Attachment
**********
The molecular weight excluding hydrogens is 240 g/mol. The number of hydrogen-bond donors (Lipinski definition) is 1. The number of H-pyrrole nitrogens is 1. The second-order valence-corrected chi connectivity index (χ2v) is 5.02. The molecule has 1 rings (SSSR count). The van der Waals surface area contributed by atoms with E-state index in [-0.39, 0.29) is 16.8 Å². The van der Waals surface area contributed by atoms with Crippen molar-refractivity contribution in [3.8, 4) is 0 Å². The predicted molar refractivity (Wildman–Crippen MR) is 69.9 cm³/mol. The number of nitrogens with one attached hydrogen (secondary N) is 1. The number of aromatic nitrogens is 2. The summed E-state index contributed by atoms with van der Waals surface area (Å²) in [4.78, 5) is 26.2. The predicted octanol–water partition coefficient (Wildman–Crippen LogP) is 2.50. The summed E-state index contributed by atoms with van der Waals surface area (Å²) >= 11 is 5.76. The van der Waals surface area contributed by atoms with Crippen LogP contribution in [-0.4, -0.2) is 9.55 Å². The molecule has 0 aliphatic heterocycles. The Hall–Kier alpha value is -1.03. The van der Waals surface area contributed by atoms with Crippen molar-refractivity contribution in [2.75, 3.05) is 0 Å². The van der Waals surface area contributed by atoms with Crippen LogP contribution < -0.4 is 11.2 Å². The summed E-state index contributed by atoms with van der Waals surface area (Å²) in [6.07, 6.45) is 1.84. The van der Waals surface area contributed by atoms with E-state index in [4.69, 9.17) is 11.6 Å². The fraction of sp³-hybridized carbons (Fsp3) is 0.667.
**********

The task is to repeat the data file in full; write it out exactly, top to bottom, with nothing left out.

The molecular weight excluding hydrogens is 240 g/mol. The number of hydrogen-bond donors (Lipinski definition) is 1. The number of H-pyrrole nitrogens is 1. The second-order valence-corrected chi connectivity index (χ2v) is 5.02. The molecule has 1 rings (SSSR count). The van der Waals surface area contributed by atoms with E-state index in [-0.39, 0.29) is 16.8 Å². The van der Waals surface area contributed by atoms with Crippen molar-refractivity contribution in [3.8, 4) is 0 Å². The predicted molar refractivity (Wildman–Crippen MR) is 69.9 cm³/mol. The number of nitrogens with one attached hydrogen (secondary N) is 1. The number of aromatic nitrogens is 2. The summed E-state index contributed by atoms with van der Waals surface area (Å²) in [4.78, 5) is 26.2. The predicted octanol–water partition coefficient (Wildman–Crippen LogP) is 2.50. The summed E-state index contributed by atoms with van der Waals surface area (Å²) >= 11 is 5.76. The van der Waals surface area contributed by atoms with Crippen LogP contribution in [-0.4, -0.2) is 9.55 Å². The molecule has 0 aliphatic heterocycles. The Hall–Kier alpha value is -1.03. The van der Waals surface area contributed by atoms with Crippen molar-refractivity contribution in [2.75, 3.05) is 0 Å². The van der Waals surface area contributed by atoms with Crippen LogP contribution < -0.4 is 11.2 Å². The summed E-state index contributed by atoms with van der Waals surface area (Å²) in [6.07, 6.45) is 1.84. The van der Waals surface area contributed by atoms with E-state index in [4.69, 9.17) is 11.6 Å². The fraction of sp³-hybridized carbons (Fsp3) is 0.667.